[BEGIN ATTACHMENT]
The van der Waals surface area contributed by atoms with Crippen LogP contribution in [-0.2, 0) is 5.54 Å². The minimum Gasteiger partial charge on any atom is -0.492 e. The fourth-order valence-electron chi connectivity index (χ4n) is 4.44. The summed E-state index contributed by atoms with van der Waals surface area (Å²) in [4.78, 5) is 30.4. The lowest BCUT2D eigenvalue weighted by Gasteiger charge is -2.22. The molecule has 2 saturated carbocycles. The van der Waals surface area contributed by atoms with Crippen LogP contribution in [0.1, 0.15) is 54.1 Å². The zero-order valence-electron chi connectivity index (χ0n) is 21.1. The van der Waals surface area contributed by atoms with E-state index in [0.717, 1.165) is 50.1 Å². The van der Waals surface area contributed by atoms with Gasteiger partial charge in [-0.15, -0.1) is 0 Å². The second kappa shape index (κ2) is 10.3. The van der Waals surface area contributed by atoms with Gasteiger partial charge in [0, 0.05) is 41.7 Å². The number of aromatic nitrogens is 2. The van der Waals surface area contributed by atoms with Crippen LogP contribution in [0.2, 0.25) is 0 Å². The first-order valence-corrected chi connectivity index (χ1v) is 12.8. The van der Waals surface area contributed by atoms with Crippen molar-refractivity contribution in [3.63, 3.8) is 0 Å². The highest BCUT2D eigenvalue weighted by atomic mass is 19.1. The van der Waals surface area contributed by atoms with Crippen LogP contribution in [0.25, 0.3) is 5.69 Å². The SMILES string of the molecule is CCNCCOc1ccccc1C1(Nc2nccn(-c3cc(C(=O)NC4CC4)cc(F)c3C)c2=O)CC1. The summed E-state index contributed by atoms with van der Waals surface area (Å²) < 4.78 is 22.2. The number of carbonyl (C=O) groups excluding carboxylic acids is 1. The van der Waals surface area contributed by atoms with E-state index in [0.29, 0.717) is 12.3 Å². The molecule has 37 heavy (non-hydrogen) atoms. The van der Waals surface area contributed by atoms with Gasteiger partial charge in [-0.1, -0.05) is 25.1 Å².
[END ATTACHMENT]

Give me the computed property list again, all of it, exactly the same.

The van der Waals surface area contributed by atoms with Crippen LogP contribution in [-0.2, 0) is 5.54 Å². The minimum Gasteiger partial charge on any atom is -0.492 e. The fourth-order valence-electron chi connectivity index (χ4n) is 4.44. The summed E-state index contributed by atoms with van der Waals surface area (Å²) in [4.78, 5) is 30.4. The lowest BCUT2D eigenvalue weighted by Gasteiger charge is -2.22. The molecule has 2 saturated carbocycles. The van der Waals surface area contributed by atoms with Crippen LogP contribution in [0.1, 0.15) is 54.1 Å². The zero-order valence-electron chi connectivity index (χ0n) is 21.1. The van der Waals surface area contributed by atoms with E-state index in [0.717, 1.165) is 50.1 Å². The van der Waals surface area contributed by atoms with Gasteiger partial charge in [-0.15, -0.1) is 0 Å². The second kappa shape index (κ2) is 10.3. The van der Waals surface area contributed by atoms with Gasteiger partial charge in [0, 0.05) is 41.7 Å². The number of aromatic nitrogens is 2. The van der Waals surface area contributed by atoms with Crippen LogP contribution in [0.2, 0.25) is 0 Å². The first-order valence-corrected chi connectivity index (χ1v) is 12.8. The van der Waals surface area contributed by atoms with Crippen molar-refractivity contribution in [3.63, 3.8) is 0 Å². The highest BCUT2D eigenvalue weighted by atomic mass is 19.1. The van der Waals surface area contributed by atoms with Crippen LogP contribution in [0.25, 0.3) is 5.69 Å². The SMILES string of the molecule is CCNCCOc1ccccc1C1(Nc2nccn(-c3cc(C(=O)NC4CC4)cc(F)c3C)c2=O)CC1. The summed E-state index contributed by atoms with van der Waals surface area (Å²) < 4.78 is 22.2. The number of carbonyl (C=O) groups excluding carboxylic acids is 1. The van der Waals surface area contributed by atoms with E-state index in [0.29, 0.717) is 12.3 Å². The molecule has 37 heavy (non-hydrogen) atoms. The van der Waals surface area contributed by atoms with Gasteiger partial charge in [-0.1, -0.05) is 25.1 Å².